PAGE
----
Actually, Drake Has A Long History Of “Nice Guy” Misogyny

Photo: Amy Sussman/Getty Images.
On Friday, November 4, Drake threw the timeline into a tizzy with the release of Her Loss, a 16-song joint project with friend and fellow rapper 21 Savage. What could have been a conversation about Drake’s lyricism and chemistry with almost everyone in the rap game (the guy knows how to collaborate, I’ll give him that) turned into a necessary discourse about his observed history of being problematic towards Black women, spurred by an uncalled bar at Megan thee Stallion’s expense. Even though his target is new, this is textbook Drake, and we can’t afford to keep letting his brand of petty misogyny slide. 
Her Loss sees Drake pivot back to rap after making a brief (and controversial) stop in the house genre with Honestly, Nevermind. If you’re a fan of the Toronto rapper’s discography, from the rookie hunger of So Far Gone to the familiar sad boi tears of Take Care, you’ll probably like this new project; Drake is completely in his bag as a rapper. But being in that pocket means that the toxicity that we’ve come to expect from the Nice Guy of Rap is also inevitable. Drake doesn’t waste any time with the disrespect on “Circo Loco.” Before we can even get into the song, he kills the vibe with a strange and very callous line that many are identifying as shade to Megan thee Stallion. “This bitch lie ‘bout gettin’ shots, but she still a stallion,” raps Drake. “She don’t even get the joke, but she still smilin’.”
In 2020, Megan made headlines after being involved in a high profile shooting in Los Angeles Hills. During a verbal altercation with former friend and musician Tory Lanez, she was allegedly shot in the foot; later, Megan revealed that Lanez was the assailant. The incident led to an intense legal battle as the Los Angeles district attorney’s office charged Lanez with felony weapons and assault charges that could land him in prison for up to 23 years. In the time that followed the shooting, Megan has been candid about the intense emotional and mental toll that the experience has had on her, heightened by the disbelief and victim-blaming from both her peers in the music industry and the public alike.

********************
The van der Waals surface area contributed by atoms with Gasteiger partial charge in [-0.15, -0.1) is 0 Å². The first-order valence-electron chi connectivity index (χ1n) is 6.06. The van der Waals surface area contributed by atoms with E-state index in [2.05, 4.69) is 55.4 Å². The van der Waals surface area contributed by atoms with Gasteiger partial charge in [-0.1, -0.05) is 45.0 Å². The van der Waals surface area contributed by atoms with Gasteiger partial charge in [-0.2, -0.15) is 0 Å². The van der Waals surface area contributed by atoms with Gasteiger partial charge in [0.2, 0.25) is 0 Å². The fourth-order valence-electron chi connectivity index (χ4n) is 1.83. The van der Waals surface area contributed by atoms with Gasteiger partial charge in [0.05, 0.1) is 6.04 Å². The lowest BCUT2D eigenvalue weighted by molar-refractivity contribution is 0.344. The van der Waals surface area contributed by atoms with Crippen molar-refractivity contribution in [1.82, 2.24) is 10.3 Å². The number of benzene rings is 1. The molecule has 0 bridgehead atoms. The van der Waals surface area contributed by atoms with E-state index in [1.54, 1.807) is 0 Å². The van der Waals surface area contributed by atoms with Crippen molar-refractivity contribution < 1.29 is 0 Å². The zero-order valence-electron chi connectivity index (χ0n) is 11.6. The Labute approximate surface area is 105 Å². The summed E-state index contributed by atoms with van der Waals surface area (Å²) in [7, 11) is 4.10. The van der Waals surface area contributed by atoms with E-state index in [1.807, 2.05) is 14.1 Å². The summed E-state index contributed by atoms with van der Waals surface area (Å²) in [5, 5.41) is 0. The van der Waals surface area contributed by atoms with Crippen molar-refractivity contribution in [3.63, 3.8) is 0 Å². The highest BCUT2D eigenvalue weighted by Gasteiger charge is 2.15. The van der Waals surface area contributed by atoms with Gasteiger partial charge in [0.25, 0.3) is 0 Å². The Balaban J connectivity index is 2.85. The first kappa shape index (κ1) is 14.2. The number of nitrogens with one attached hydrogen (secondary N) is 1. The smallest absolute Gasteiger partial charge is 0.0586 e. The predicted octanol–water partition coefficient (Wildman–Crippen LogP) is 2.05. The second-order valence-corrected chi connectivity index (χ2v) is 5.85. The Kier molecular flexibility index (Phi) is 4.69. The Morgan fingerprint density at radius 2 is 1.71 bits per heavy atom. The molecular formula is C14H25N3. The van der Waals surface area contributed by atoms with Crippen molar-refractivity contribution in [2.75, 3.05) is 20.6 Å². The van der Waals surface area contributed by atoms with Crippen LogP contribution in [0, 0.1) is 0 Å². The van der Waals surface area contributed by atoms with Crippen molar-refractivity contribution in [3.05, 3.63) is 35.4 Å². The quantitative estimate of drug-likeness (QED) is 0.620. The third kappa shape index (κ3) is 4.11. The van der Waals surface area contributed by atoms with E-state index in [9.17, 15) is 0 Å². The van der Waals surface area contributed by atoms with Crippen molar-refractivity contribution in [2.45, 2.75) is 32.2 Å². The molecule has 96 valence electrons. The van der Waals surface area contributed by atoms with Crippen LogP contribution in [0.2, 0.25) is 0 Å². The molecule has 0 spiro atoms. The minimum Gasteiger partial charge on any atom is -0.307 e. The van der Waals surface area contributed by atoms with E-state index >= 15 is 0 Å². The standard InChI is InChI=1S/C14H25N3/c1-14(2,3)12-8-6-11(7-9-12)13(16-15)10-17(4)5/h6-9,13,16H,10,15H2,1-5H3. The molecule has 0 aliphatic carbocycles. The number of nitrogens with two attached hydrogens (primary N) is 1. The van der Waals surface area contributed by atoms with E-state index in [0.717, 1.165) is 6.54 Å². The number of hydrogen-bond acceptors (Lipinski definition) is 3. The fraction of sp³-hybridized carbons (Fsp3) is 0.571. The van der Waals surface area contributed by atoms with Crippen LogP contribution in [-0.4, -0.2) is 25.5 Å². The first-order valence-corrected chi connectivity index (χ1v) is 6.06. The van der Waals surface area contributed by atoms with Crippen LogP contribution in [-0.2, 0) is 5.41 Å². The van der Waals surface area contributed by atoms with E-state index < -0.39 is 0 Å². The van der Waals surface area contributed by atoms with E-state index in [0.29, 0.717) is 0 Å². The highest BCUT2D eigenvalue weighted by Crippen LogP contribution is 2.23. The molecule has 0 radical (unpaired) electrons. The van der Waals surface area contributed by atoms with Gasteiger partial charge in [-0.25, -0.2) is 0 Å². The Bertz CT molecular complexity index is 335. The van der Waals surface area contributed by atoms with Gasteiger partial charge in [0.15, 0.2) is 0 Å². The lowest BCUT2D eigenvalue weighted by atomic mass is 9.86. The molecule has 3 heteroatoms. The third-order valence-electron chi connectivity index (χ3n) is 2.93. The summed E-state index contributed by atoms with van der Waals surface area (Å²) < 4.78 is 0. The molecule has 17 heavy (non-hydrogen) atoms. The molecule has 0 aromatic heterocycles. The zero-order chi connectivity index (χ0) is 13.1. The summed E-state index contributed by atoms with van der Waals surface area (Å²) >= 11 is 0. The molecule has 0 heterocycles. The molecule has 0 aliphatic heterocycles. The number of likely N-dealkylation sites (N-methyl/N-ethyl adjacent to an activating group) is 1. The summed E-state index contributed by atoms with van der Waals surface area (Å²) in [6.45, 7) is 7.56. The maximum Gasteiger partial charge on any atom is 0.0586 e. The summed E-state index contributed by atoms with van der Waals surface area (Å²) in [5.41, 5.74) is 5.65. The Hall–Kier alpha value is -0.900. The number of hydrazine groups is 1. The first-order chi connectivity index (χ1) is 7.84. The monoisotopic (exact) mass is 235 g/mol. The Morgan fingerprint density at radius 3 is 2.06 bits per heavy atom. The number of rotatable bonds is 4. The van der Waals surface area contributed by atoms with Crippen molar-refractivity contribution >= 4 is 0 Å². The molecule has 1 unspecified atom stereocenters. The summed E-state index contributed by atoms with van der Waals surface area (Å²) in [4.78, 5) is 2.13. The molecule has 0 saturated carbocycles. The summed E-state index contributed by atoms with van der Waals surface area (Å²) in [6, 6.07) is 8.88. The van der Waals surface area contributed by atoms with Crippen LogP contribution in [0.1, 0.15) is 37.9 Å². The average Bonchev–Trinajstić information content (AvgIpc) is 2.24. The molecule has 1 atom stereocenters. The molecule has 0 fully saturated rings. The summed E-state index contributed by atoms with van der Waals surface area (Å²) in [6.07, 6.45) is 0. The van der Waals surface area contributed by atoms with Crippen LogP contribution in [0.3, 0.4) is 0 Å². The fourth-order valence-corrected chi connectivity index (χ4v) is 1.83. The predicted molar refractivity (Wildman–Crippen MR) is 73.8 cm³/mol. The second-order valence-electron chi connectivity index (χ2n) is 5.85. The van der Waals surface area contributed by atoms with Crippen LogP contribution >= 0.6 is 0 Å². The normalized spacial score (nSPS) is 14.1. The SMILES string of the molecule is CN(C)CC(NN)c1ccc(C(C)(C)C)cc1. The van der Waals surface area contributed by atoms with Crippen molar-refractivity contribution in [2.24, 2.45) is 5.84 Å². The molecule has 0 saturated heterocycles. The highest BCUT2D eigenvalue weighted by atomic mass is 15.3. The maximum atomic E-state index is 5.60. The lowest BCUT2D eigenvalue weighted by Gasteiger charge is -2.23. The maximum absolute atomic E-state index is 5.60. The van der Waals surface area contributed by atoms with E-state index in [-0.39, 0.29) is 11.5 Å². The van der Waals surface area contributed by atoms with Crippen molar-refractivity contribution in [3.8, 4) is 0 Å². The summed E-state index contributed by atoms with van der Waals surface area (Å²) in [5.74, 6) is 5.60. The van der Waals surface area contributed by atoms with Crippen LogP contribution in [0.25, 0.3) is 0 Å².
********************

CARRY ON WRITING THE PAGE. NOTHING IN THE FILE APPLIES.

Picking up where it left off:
After initially assuring fans that Drake’s verse was not about her, Megan returned to Twitter with a strongly worded message for him and anyone else who wants to speak on the shooting, pointing out how unfortunate it was that so many rappers made light about it.
“Stop using my shooting for clout,” Megan tweeted just hours after Her Loss dropped on streaming platforms. “Since when tf is it cool to joke abt women getting shot!”
Knowing what we know about the shooting as well as the bevy of unrelated issues that Lanez has found himself in following the incident, it’s hard not to support Megan. Yet Drake still thinks it's appropriate somehow to poke fun at what could have been a fatal situation. Let Team OVO tell it, the bar is no big deal. They’re claiming that he’s rapping about his latest paramour getting butt injections so that she can become a stallion, the southern slang describing a woman who is both tall and thick (like Megan). But we know better — this is Drake picking a side. And, as usual, the side isn’t the woman’s.